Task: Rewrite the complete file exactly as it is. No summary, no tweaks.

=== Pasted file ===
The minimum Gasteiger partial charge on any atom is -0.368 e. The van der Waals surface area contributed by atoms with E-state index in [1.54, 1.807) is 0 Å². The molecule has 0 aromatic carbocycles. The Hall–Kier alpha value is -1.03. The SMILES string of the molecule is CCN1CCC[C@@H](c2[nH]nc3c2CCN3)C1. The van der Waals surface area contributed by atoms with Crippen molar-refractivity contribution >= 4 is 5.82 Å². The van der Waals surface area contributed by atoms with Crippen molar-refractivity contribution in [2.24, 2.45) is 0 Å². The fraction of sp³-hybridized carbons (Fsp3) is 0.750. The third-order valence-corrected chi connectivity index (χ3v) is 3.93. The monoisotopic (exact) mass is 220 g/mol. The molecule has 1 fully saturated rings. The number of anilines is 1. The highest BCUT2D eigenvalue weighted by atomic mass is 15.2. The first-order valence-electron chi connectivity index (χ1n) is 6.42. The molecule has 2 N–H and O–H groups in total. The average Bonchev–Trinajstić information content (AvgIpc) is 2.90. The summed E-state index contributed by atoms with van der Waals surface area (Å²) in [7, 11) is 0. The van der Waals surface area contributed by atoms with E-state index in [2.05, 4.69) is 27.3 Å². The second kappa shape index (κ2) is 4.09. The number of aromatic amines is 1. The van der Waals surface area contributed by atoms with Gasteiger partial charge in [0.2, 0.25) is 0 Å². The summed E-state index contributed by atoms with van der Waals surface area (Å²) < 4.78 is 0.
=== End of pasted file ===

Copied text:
The minimum Gasteiger partial charge on any atom is -0.368 e. The van der Waals surface area contributed by atoms with E-state index in [1.54, 1.807) is 0 Å². The molecule has 0 aromatic carbocycles. The Hall–Kier alpha value is -1.03. The SMILES string of the molecule is CCN1CCC[C@@H](c2[nH]nc3c2CCN3)C1. The van der Waals surface area contributed by atoms with Crippen molar-refractivity contribution >= 4 is 5.82 Å². The van der Waals surface area contributed by atoms with Crippen molar-refractivity contribution in [2.24, 2.45) is 0 Å². The fraction of sp³-hybridized carbons (Fsp3) is 0.750. The third-order valence-corrected chi connectivity index (χ3v) is 3.93. The monoisotopic (exact) mass is 220 g/mol. The molecule has 1 fully saturated rings. The number of anilines is 1. The highest BCUT2D eigenvalue weighted by atomic mass is 15.2. The first-order valence-electron chi connectivity index (χ1n) is 6.42. The molecule has 2 N–H and O–H groups in total. The average Bonchev–Trinajstić information content (AvgIpc) is 2.90. The summed E-state index contributed by atoms with van der Waals surface area (Å²) in [7, 11) is 0. The van der Waals surface area contributed by atoms with E-state index in [2.05, 4.69) is 27.3 Å². The second kappa shape index (κ2) is 4.09. The number of aromatic amines is 1. The van der Waals surface area contributed by atoms with Gasteiger partial charge in [0.2, 0.25) is 0 Å². The summed E-state index contributed by atoms with van der Waals surface area (Å²) < 4.78 is 0.